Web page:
In other words business concentration and political capture invariably go together. Alternatively, competition and business concentration cannot co-exist. This is the impossible dilemma of any market structure. 

In simple terms, Reenen's line of reasoning overlooks the central issue. The problem is the reality of business concentration and all its consequences (including the fall in labour share of income). The "superstar firms" are themselves the problem. And not what causes this business concentration or their rise. Not even what is its future. Much less whether this is caused by decreasing or rising competition. 

Economists and researchers schooled in mathematical models gloss over the dynamics of real-world human interaction. Just consider access itself. It was reported that Google for example had 120 lobby meetings with a commissioner, cabinet member or director-general of the EU between 2014-16. Or the extraordinary access of Google to the Obama White House or Goldman Sachs to Hank Paulson when TARP was being formulated or the unprecedented access of corporate executives to President Obama himself. This access, even without malafide intent on any side, itself deeply questionable, marginalises incentives and logical reasoning (and attendant utility preference functions) and primes decision-makers into internalising a particular world-view or line of thinking about an issue. It is just that's the way human beings are. Call it influence, hegemony, socialisation, or whatever. It's a reality that cannot be wished away! This access has to be contrasted with the minimal or no access that the opposing and alternative points of view, which in turn amplifies the influence of business interests.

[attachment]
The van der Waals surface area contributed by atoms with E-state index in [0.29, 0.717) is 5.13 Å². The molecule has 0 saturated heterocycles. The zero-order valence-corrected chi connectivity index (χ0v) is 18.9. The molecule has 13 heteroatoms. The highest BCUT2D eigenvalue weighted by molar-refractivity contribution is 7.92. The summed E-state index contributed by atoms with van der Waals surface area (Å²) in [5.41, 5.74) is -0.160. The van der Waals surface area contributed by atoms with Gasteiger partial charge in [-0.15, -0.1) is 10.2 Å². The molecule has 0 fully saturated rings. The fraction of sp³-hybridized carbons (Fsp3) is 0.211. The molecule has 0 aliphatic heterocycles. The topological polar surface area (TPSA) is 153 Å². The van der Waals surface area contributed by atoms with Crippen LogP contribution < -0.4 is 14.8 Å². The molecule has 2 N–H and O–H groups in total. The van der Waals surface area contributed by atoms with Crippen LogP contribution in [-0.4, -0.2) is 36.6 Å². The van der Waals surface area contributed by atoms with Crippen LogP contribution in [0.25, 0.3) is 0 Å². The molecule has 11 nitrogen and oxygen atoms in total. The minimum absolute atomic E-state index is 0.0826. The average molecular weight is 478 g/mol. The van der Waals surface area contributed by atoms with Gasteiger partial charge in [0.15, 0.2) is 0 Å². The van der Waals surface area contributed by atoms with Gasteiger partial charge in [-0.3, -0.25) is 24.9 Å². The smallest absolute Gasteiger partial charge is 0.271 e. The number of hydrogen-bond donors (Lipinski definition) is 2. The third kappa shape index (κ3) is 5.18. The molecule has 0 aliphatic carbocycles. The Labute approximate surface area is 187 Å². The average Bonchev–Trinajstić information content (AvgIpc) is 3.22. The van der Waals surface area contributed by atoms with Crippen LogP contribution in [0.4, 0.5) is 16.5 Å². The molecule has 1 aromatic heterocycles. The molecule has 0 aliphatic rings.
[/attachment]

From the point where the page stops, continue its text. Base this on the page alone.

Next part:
At a most basic level, if we buy into the inevitability of political capture, it is immaterial what is driving business concentration. The mere fact of business concentration raises the possibility inevitability of the exercise of economic power and political capture.